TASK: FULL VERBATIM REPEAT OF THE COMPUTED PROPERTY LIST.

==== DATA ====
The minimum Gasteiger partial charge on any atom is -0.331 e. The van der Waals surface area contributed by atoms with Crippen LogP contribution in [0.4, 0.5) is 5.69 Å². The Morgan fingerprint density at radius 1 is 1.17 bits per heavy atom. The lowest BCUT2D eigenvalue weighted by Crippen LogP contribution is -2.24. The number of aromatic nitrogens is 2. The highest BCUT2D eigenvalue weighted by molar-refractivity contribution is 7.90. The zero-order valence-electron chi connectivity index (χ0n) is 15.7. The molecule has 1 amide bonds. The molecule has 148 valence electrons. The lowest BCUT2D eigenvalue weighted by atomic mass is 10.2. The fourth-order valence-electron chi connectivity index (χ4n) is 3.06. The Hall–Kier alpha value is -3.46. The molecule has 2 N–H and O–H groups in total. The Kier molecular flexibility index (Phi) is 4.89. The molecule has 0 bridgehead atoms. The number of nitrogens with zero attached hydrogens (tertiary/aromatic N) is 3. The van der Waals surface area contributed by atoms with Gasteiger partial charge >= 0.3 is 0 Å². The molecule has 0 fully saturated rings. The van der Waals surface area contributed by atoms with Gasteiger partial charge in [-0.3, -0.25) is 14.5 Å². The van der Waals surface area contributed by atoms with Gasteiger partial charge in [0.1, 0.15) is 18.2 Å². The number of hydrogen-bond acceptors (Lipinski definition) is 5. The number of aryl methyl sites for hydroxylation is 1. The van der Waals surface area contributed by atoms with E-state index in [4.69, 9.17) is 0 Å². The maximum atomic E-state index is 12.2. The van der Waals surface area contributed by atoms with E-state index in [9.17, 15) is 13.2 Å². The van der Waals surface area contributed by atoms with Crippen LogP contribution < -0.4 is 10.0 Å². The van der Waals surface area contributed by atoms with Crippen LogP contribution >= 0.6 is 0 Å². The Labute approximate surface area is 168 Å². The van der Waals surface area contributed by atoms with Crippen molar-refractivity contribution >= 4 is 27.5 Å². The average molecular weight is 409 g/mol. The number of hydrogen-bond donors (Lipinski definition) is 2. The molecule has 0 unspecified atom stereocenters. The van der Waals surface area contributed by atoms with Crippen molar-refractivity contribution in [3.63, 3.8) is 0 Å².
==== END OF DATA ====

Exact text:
The minimum Gasteiger partial charge on any atom is -0.331 e. The van der Waals surface area contributed by atoms with Crippen LogP contribution in [0.4, 0.5) is 5.69 Å². The Morgan fingerprint density at radius 1 is 1.17 bits per heavy atom. The lowest BCUT2D eigenvalue weighted by Crippen LogP contribution is -2.24. The number of aromatic nitrogens is 2. The highest BCUT2D eigenvalue weighted by molar-refractivity contribution is 7.90. The zero-order valence-electron chi connectivity index (χ0n) is 15.7. The molecule has 1 amide bonds. The molecule has 148 valence electrons. The lowest BCUT2D eigenvalue weighted by atomic mass is 10.2. The fourth-order valence-electron chi connectivity index (χ4n) is 3.06. The Hall–Kier alpha value is -3.46. The molecule has 2 N–H and O–H groups in total. The Kier molecular flexibility index (Phi) is 4.89. The molecule has 0 bridgehead atoms. The number of nitrogens with zero attached hydrogens (tertiary/aromatic N) is 3. The van der Waals surface area contributed by atoms with Gasteiger partial charge >= 0.3 is 0 Å². The molecule has 0 fully saturated rings. The van der Waals surface area contributed by atoms with Gasteiger partial charge in [-0.3, -0.25) is 14.5 Å². The van der Waals surface area contributed by atoms with Gasteiger partial charge in [0.1, 0.15) is 18.2 Å². The number of hydrogen-bond acceptors (Lipinski definition) is 5. The number of aryl methyl sites for hydroxylation is 1. The van der Waals surface area contributed by atoms with E-state index in [4.69, 9.17) is 0 Å². The maximum atomic E-state index is 12.2. The van der Waals surface area contributed by atoms with E-state index in [9.17, 15) is 13.2 Å². The van der Waals surface area contributed by atoms with Crippen LogP contribution < -0.4 is 10.0 Å². The van der Waals surface area contributed by atoms with Crippen LogP contribution >= 0.6 is 0 Å². The Labute approximate surface area is 168 Å². The van der Waals surface area contributed by atoms with Crippen molar-refractivity contribution >= 4 is 27.5 Å². The average molecular weight is 409 g/mol. The number of hydrogen-bond donors (Lipinski definition) is 2. The molecule has 0 unspecified atom stereocenters. The van der Waals surface area contributed by atoms with Crippen molar-refractivity contribution in [3.63, 3.8) is 0 Å².